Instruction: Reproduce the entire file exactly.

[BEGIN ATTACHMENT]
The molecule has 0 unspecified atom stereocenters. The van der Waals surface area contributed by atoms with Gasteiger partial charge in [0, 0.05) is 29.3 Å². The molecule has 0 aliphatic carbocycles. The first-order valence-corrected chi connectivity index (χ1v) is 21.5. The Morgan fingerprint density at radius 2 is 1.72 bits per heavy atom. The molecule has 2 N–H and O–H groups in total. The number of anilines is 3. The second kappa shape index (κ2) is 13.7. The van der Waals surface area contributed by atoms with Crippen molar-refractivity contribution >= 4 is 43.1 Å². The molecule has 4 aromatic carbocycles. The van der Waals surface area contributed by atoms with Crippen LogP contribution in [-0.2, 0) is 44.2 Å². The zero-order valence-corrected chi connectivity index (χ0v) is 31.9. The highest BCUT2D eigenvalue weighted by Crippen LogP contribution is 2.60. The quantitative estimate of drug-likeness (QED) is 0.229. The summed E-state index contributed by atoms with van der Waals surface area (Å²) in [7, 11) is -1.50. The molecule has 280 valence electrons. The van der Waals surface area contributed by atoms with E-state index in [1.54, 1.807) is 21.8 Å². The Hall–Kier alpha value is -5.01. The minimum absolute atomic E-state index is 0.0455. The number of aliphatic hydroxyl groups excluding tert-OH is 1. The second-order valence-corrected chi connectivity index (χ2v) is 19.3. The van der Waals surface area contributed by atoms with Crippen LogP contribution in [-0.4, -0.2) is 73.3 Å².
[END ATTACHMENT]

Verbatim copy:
The molecule has 0 unspecified atom stereocenters. The van der Waals surface area contributed by atoms with Gasteiger partial charge in [0, 0.05) is 29.3 Å². The molecule has 0 aliphatic carbocycles. The first-order valence-corrected chi connectivity index (χ1v) is 21.5. The Morgan fingerprint density at radius 2 is 1.72 bits per heavy atom. The molecule has 2 N–H and O–H groups in total. The number of anilines is 3. The second kappa shape index (κ2) is 13.7. The van der Waals surface area contributed by atoms with Crippen molar-refractivity contribution >= 4 is 43.1 Å². The molecule has 4 aromatic carbocycles. The van der Waals surface area contributed by atoms with Crippen LogP contribution in [-0.2, 0) is 44.2 Å². The zero-order valence-corrected chi connectivity index (χ0v) is 31.9. The highest BCUT2D eigenvalue weighted by Crippen LogP contribution is 2.60. The quantitative estimate of drug-likeness (QED) is 0.229. The summed E-state index contributed by atoms with van der Waals surface area (Å²) in [7, 11) is -1.50. The molecule has 280 valence electrons. The van der Waals surface area contributed by atoms with E-state index in [1.54, 1.807) is 21.8 Å². The Hall–Kier alpha value is -5.01. The minimum absolute atomic E-state index is 0.0455. The number of aliphatic hydroxyl groups excluding tert-OH is 1. The second-order valence-corrected chi connectivity index (χ2v) is 19.3. The van der Waals surface area contributed by atoms with Crippen LogP contribution in [-0.4, -0.2) is 73.3 Å².